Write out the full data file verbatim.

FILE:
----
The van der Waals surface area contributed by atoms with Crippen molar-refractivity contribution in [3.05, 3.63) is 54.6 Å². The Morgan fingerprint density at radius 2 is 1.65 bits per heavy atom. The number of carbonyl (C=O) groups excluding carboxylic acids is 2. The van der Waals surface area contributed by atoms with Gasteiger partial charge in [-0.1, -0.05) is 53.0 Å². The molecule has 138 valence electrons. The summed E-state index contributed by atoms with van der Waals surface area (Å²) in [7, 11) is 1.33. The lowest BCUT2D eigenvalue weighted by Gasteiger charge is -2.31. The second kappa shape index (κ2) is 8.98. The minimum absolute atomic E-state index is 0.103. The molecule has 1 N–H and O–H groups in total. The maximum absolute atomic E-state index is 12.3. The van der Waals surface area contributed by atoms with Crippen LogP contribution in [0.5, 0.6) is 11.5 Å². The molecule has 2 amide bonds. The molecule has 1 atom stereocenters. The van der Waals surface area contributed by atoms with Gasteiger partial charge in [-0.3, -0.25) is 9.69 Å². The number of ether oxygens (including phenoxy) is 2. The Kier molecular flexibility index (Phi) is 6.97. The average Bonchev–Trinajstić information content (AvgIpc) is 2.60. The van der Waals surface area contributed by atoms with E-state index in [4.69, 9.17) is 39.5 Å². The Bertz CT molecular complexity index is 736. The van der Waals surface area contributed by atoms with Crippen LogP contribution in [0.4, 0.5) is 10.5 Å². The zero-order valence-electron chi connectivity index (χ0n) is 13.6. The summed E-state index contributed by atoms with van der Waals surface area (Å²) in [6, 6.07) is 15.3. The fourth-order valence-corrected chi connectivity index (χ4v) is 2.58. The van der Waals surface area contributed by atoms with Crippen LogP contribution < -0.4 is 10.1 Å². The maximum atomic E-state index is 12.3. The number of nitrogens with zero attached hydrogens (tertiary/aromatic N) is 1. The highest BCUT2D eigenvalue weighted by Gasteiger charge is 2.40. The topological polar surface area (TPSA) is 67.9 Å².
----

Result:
The van der Waals surface area contributed by atoms with Crippen molar-refractivity contribution in [3.05, 3.63) is 54.6 Å². The Morgan fingerprint density at radius 2 is 1.65 bits per heavy atom. The number of carbonyl (C=O) groups excluding carboxylic acids is 2. The van der Waals surface area contributed by atoms with Gasteiger partial charge in [-0.1, -0.05) is 53.0 Å². The molecule has 138 valence electrons. The summed E-state index contributed by atoms with van der Waals surface area (Å²) in [7, 11) is 1.33. The lowest BCUT2D eigenvalue weighted by Gasteiger charge is -2.31. The second kappa shape index (κ2) is 8.98. The minimum absolute atomic E-state index is 0.103. The molecule has 1 N–H and O–H groups in total. The maximum absolute atomic E-state index is 12.3. The van der Waals surface area contributed by atoms with Crippen LogP contribution in [0.5, 0.6) is 11.5 Å². The molecule has 2 amide bonds. The molecule has 1 atom stereocenters. The van der Waals surface area contributed by atoms with Gasteiger partial charge in [-0.3, -0.25) is 9.69 Å². The number of ether oxygens (including phenoxy) is 2. The Kier molecular flexibility index (Phi) is 6.97. The average Bonchev–Trinajstić information content (AvgIpc) is 2.60. The van der Waals surface area contributed by atoms with E-state index in [4.69, 9.17) is 39.5 Å². The Bertz CT molecular complexity index is 736. The van der Waals surface area contributed by atoms with Crippen LogP contribution in [0.4, 0.5) is 10.5 Å². The zero-order valence-electron chi connectivity index (χ0n) is 13.6. The summed E-state index contributed by atoms with van der Waals surface area (Å²) in [6, 6.07) is 15.3. The fourth-order valence-corrected chi connectivity index (χ4v) is 2.58. The van der Waals surface area contributed by atoms with Crippen LogP contribution < -0.4 is 10.1 Å². The maximum atomic E-state index is 12.3. The number of nitrogens with zero attached hydrogens (tertiary/aromatic N) is 1. The highest BCUT2D eigenvalue weighted by Gasteiger charge is 2.40. The topological polar surface area (TPSA) is 67.9 Å².